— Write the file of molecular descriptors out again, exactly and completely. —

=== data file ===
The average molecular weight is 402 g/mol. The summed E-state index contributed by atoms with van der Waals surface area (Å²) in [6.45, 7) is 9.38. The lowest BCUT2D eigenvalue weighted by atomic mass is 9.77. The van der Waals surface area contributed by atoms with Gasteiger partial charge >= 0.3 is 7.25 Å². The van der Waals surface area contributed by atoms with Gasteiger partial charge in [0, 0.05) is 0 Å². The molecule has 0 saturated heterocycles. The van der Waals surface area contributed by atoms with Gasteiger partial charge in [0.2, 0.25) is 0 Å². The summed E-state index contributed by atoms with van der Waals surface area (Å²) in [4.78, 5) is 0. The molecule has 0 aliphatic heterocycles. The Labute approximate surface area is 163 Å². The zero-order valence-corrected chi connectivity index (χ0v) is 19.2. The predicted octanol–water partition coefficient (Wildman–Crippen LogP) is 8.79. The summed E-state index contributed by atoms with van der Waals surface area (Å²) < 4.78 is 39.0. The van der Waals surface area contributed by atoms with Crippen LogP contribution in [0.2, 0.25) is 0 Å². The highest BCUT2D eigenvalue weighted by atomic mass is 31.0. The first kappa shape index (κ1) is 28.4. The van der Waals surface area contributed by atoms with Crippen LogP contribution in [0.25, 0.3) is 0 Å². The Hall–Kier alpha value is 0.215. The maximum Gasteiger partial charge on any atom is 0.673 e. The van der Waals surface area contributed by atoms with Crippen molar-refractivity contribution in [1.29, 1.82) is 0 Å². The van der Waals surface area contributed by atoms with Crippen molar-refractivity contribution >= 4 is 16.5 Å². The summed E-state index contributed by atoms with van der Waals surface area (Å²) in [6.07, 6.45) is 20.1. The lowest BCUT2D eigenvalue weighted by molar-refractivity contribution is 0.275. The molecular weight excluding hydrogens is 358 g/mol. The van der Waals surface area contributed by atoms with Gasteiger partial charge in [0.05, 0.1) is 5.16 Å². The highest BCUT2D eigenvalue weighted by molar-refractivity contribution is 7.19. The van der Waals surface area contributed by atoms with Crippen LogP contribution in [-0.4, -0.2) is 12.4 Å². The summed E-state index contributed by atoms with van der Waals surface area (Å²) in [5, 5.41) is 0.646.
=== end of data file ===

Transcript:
The average molecular weight is 402 g/mol. The summed E-state index contributed by atoms with van der Waals surface area (Å²) in [6.45, 7) is 9.38. The lowest BCUT2D eigenvalue weighted by atomic mass is 9.77. The van der Waals surface area contributed by atoms with Gasteiger partial charge >= 0.3 is 7.25 Å². The van der Waals surface area contributed by atoms with Gasteiger partial charge in [0, 0.05) is 0 Å². The molecule has 0 saturated heterocycles. The van der Waals surface area contributed by atoms with Gasteiger partial charge in [0.2, 0.25) is 0 Å². The summed E-state index contributed by atoms with van der Waals surface area (Å²) in [4.78, 5) is 0. The molecule has 0 aliphatic heterocycles. The Labute approximate surface area is 163 Å². The zero-order valence-corrected chi connectivity index (χ0v) is 19.2. The predicted octanol–water partition coefficient (Wildman–Crippen LogP) is 8.79. The summed E-state index contributed by atoms with van der Waals surface area (Å²) < 4.78 is 39.0. The van der Waals surface area contributed by atoms with Crippen LogP contribution in [0.2, 0.25) is 0 Å². The highest BCUT2D eigenvalue weighted by atomic mass is 31.0. The first kappa shape index (κ1) is 28.4. The van der Waals surface area contributed by atoms with Crippen LogP contribution in [0.25, 0.3) is 0 Å². The Hall–Kier alpha value is 0.215. The maximum Gasteiger partial charge on any atom is 0.673 e. The van der Waals surface area contributed by atoms with Crippen molar-refractivity contribution in [1.29, 1.82) is 0 Å². The van der Waals surface area contributed by atoms with Crippen molar-refractivity contribution >= 4 is 16.5 Å². The summed E-state index contributed by atoms with van der Waals surface area (Å²) in [6.07, 6.45) is 20.1. The lowest BCUT2D eigenvalue weighted by molar-refractivity contribution is 0.275. The molecular weight excluding hydrogens is 358 g/mol. The van der Waals surface area contributed by atoms with Gasteiger partial charge in [0.05, 0.1) is 5.16 Å². The highest BCUT2D eigenvalue weighted by molar-refractivity contribution is 7.19. The van der Waals surface area contributed by atoms with Crippen LogP contribution in [-0.4, -0.2) is 12.4 Å². The summed E-state index contributed by atoms with van der Waals surface area (Å²) in [5, 5.41) is 0.646.